Cara Delevingne sports a monogramed blanket in the A/W 15 Burberry Prorsum show

Back to work this week? Soften the blow with a cosy coat that brings the comfort of the sofa but still looks smart, writes Naomi Attwood

The cold climes of January are when the lucky throw money at the problem and traipse off somewhere nice and sunny. If you can’t stretch to a bit of long-haul escapism, and returning to the real world has you cowering under the covers, fret not. There is an alternative – and you almost don’t have to get out of bed for it.

The solution is the blanket coat, a fusion of cover-up, dressing-gown and security coverlet toted by Linus in Peanuts. Its contemporary fashion incarnation started on Kate Moss’s back, when she spent last summer mostly swathed in an Hermès blanket.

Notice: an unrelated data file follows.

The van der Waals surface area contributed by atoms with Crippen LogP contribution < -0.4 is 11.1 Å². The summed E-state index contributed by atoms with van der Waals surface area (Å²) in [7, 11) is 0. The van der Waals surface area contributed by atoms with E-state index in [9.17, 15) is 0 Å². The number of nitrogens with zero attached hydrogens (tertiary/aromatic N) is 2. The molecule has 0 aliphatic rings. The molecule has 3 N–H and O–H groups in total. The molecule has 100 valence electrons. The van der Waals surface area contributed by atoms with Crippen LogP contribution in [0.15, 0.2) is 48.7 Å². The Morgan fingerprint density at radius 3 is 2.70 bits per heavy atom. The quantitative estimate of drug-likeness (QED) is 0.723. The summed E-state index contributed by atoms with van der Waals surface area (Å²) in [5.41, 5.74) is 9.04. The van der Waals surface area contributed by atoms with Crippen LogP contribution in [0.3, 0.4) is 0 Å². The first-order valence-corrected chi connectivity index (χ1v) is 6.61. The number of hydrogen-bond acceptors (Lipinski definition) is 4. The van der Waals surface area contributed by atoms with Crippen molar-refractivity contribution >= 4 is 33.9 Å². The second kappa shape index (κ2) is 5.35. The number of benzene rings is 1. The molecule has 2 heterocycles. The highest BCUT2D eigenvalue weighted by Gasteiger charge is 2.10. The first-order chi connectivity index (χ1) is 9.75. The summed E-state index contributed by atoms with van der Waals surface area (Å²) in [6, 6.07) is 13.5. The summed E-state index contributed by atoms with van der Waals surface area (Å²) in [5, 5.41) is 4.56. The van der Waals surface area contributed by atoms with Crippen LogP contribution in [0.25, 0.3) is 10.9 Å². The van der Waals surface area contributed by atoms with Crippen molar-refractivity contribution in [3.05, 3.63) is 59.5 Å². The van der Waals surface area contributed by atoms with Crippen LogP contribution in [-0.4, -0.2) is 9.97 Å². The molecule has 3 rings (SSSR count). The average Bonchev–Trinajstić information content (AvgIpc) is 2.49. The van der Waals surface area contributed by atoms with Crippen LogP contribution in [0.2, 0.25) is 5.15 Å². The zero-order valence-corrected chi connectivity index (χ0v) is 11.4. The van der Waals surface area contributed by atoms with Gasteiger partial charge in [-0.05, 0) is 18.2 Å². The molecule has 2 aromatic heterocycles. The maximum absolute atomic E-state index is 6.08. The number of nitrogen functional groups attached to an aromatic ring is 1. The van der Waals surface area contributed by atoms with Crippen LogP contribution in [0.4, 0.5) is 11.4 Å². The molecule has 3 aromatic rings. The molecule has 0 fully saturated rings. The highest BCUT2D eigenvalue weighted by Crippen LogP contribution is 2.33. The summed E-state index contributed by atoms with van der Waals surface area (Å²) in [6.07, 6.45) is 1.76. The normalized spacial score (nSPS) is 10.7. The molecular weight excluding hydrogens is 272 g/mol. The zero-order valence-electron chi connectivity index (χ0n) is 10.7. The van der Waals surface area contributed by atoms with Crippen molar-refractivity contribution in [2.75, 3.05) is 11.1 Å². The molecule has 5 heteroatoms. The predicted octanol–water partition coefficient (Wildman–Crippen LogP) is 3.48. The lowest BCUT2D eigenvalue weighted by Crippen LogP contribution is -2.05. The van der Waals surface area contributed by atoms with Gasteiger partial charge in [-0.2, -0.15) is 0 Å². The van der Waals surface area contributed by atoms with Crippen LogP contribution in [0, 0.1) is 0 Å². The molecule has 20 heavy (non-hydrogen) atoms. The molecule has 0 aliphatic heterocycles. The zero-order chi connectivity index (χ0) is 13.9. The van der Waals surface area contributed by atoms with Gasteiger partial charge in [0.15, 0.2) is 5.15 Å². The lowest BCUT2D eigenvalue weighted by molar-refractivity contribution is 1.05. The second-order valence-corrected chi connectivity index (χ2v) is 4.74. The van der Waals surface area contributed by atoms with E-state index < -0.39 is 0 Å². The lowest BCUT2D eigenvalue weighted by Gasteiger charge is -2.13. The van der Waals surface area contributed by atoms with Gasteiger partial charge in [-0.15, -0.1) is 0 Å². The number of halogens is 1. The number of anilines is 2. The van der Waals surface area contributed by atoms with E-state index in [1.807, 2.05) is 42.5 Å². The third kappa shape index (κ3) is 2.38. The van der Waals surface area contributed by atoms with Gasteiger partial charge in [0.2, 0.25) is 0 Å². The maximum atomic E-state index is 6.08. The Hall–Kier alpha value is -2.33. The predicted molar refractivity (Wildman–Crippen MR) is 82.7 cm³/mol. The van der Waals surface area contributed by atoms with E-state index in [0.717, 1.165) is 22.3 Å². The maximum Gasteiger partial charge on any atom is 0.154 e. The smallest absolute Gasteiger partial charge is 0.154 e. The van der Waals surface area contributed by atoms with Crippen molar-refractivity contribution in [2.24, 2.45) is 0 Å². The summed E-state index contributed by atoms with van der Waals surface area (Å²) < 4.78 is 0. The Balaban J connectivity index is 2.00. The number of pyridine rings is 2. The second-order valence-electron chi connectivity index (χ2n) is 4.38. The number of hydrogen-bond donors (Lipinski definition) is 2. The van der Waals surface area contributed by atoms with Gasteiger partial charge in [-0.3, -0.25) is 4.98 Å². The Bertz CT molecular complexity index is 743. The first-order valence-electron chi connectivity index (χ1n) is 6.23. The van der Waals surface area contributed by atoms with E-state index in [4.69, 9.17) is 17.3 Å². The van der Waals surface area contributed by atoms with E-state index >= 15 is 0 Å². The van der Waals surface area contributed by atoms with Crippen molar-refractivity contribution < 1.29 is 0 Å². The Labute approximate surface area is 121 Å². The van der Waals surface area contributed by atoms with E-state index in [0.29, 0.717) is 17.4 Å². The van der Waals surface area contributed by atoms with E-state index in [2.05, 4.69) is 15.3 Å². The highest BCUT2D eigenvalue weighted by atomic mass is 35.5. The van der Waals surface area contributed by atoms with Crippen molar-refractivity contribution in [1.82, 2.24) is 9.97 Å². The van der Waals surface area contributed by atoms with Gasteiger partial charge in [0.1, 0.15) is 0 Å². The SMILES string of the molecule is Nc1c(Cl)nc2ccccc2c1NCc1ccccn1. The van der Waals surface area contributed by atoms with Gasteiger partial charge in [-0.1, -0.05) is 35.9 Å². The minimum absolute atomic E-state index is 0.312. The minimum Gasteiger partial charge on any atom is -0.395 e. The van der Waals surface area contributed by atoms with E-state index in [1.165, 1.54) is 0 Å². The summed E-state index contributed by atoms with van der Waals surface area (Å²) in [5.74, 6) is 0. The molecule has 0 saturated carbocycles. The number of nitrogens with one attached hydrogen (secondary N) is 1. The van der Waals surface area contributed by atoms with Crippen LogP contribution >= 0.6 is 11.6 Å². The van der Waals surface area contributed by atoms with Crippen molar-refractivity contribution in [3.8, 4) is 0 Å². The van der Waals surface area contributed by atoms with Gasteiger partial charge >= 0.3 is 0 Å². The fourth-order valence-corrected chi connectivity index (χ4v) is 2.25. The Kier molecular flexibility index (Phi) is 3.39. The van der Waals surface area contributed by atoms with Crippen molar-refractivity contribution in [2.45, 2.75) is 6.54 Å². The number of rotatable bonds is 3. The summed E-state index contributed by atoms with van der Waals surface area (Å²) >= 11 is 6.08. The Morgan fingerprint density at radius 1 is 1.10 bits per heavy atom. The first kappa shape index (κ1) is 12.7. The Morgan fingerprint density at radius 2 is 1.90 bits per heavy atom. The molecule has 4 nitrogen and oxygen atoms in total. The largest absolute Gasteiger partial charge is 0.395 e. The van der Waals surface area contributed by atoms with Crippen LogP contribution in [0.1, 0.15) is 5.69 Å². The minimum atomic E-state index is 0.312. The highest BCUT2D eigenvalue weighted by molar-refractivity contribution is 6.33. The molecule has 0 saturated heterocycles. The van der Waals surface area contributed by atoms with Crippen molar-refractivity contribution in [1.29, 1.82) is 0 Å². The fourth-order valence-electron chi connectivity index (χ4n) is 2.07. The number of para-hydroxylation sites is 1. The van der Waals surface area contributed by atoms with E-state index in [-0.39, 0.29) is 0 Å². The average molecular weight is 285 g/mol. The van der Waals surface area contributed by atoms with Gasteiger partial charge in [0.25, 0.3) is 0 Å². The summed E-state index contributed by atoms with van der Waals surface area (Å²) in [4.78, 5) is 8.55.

The winter catwalks were inundated with cosy takes on coats: at Burberry Prorsum, wool and cashmere shawls in muted shades were monogramed with models’ initials; Chloé showed quilted duvet styles and Saint Laurent tartan cape cover-ups. Even ponchos were called into duty, with hooded versions at Isabel Marant, Etro and Roberto Cavalli. Blankets and shawls, although undeniably stylish, are trickiest to pull off on a practical level – wrangling a length of fabric with no anchoring is difficult, while the potential for an Isadora Duncan-style wardrobe malfunction via train or car door is always present.

For those in need of the use of their arms, a blanket-styled coat or cape, fusing flowing fabric with sleeves and fastenings, will work better. Knitted versions can justifiably be worn indoors, and who doesn’t yearn for a cosy all-over knit at this time of year?

The key to getting this look right – and not looking like you’ve woken up on the sofa and forgotten to change – is what you pair yours with. A blanket’s bulky folds need a sleek bottom half for balance – slender jeans or trousers with leather boots will anchor the look nicely. Just avoid the dreaded “slanket”. No one’s ready for a high-fashion incarnation of that.